- Demon's/Dark Souls is a game that encourages caution and methodical play. When you first encounter an enemy, you have to carefully discover and understand ALL of their tells and react accordingly. However the tells in Demon's/Dark Souls are a LOT more subtle than games like God of War, and many of the stronger attacks can't be blocked effectively by any level character (and there is no indication that this is the case). Likewise the unblockable throws in Ninja Gaiden do a lot of damage, but the tell is subtle, especially when fighting several enemies at once.

- In contrast to games like God of War, enemies in Dark/Demon's Souls are rarely in a fully "invincible" state. A well versed player who has learned the attack timings knows exactly when and where a quick or strong attack will land, and part of the challenge is not being too greedy. Many of my deaths result in me trying to squeeze too much damage after a skillful dodge, and getting hit by a fatal followup.

In the end, these types of games aren't for everyone, but for those who can enjoy them, there are many many memorable moments to be had.

Thomas Guererri
profile image
@David Pierre. That video was incredible. The comedy was hit or miss at times but it was certainly insightful. Thanks.

Great article as well.

Mathieu MarquisBolduc
profile image
I found it interesting that in Dark Souls, they put back blocking as a possible strategy against most bosses. Its more coherent as both game teach you a gameplay of managing stamina with blocking and attacking, but against Demon souls boss you couldnt use that gameplay at all. The result was that people would use ranged attacks against most bosses.

In dark souls, most boss attacks are blockable, they downplayed bows&arrows, and spells have limited use. However almost all bosses have an attack you can't/shouldnt block, so it makes for a very interesting melee combat with a constant decision making betwen blocking, dodging, attacking.

Matthew Mouras
profile image
Great article. Clearly there is a demand today for games with a "Darwinian Difficulty" model. The designers of these games have a lot of my admiration. They are making a product that a smaller group of people will rabidly adore as opposed to making a game that everyone can enjoy.

I do take a slight issue with the chart on the first page. It implies that the difficulty never ramps up in these games. Even with the skills players are forced to develop early in the game, the challenges in the end game of both NG and DS are extreme. They throw you into the deep end at the beginning, but they ask you to swim miles through the ocean by the end. Dark Souls may keep a more even keel as you can grind for attribute improvements that will make the game's difficulty more easily managed, but it still ramps up what it asks of the player as time goes on.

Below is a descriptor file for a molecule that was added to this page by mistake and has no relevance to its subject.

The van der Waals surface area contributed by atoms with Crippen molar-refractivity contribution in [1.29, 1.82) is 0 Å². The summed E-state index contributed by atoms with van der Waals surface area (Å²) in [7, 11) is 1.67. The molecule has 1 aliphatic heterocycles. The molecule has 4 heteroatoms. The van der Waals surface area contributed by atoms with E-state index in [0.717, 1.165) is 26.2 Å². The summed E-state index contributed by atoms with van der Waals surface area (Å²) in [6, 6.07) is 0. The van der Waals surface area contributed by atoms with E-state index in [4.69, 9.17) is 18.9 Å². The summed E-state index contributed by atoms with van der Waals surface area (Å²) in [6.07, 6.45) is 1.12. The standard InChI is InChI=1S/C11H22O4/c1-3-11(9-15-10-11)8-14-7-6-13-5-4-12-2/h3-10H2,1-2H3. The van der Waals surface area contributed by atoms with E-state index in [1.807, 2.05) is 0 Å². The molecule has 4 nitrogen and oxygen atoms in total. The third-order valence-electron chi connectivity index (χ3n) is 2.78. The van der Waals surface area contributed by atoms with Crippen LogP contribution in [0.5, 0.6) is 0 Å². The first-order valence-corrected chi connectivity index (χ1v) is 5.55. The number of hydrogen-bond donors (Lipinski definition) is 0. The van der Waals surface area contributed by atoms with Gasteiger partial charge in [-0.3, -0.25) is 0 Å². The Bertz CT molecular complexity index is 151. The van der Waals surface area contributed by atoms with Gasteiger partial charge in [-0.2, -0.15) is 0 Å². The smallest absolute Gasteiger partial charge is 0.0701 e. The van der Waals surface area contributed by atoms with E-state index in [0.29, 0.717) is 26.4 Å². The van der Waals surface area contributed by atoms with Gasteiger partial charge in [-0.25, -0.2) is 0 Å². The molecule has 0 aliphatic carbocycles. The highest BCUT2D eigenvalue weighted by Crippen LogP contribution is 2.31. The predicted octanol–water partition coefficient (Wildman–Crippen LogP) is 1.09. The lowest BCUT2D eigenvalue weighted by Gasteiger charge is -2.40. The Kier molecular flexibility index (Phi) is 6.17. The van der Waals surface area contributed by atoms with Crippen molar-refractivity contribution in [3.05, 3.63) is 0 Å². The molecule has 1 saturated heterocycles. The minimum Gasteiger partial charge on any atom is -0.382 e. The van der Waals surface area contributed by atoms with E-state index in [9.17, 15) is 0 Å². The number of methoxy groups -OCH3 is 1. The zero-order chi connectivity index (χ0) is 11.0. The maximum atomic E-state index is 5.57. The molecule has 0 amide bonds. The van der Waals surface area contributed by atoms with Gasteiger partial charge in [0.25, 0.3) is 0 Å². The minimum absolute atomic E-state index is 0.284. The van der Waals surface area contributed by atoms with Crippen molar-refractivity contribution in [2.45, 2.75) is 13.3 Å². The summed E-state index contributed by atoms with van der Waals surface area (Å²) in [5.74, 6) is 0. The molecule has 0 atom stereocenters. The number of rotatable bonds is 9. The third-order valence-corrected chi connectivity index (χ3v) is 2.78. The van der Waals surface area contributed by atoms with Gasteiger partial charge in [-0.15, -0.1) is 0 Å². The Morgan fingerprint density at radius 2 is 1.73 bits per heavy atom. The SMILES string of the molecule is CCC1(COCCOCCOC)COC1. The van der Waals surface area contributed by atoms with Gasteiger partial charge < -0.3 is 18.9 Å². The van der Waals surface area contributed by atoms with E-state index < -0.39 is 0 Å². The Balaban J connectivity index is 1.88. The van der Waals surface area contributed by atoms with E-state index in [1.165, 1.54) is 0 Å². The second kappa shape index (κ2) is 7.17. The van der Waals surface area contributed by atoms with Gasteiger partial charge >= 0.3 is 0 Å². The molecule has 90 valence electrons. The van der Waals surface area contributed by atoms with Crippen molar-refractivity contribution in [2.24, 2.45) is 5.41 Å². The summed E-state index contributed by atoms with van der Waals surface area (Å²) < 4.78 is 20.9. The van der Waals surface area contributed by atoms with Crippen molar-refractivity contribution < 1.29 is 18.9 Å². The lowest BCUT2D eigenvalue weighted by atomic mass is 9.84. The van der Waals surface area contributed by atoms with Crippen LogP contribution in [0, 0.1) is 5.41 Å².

Great food for thought in this piece. Thanks for the article!

Charles Stuard
profile image
I actually took the curve to mean the difficulty never lets up. So it's really intimidatingly hard at the beginning, and only gets harder and harder. However, since your skill level goes up and up (otherwise you couldn't progress) the challenges are akin to a fresh player starting on the first level.

It's more about constantly increasing challenge matched with constantly increasing skill.

R. Hunter Gough
profile image
great article! I disagree with your statement near the end about "grinding", though. I specifically remember spending a lot of time grinding in Ninja Gaiden, and although I haven't played Demon's Souls, all of the lengthy discussions I've seen about it were about how to farm specific items.

Would you classify God Hand as a game with Darwinian difficulty? I loved Ninja Gaiden, but really didn't care for God Hand, and I've always had a hard time putting my finger on why.

Josh Bycer
profile image
I would also not classify God Hand as Darwinian, while it is a difficult game, part of that is because of content locked behind having enough money. I've been working on another article concept that goes deeper into the concept of subjective difficulty, which is where God Hand would be closer to, thanks to the difficulty system and how it goes up and down based off of player skill (with exception on hard mode.)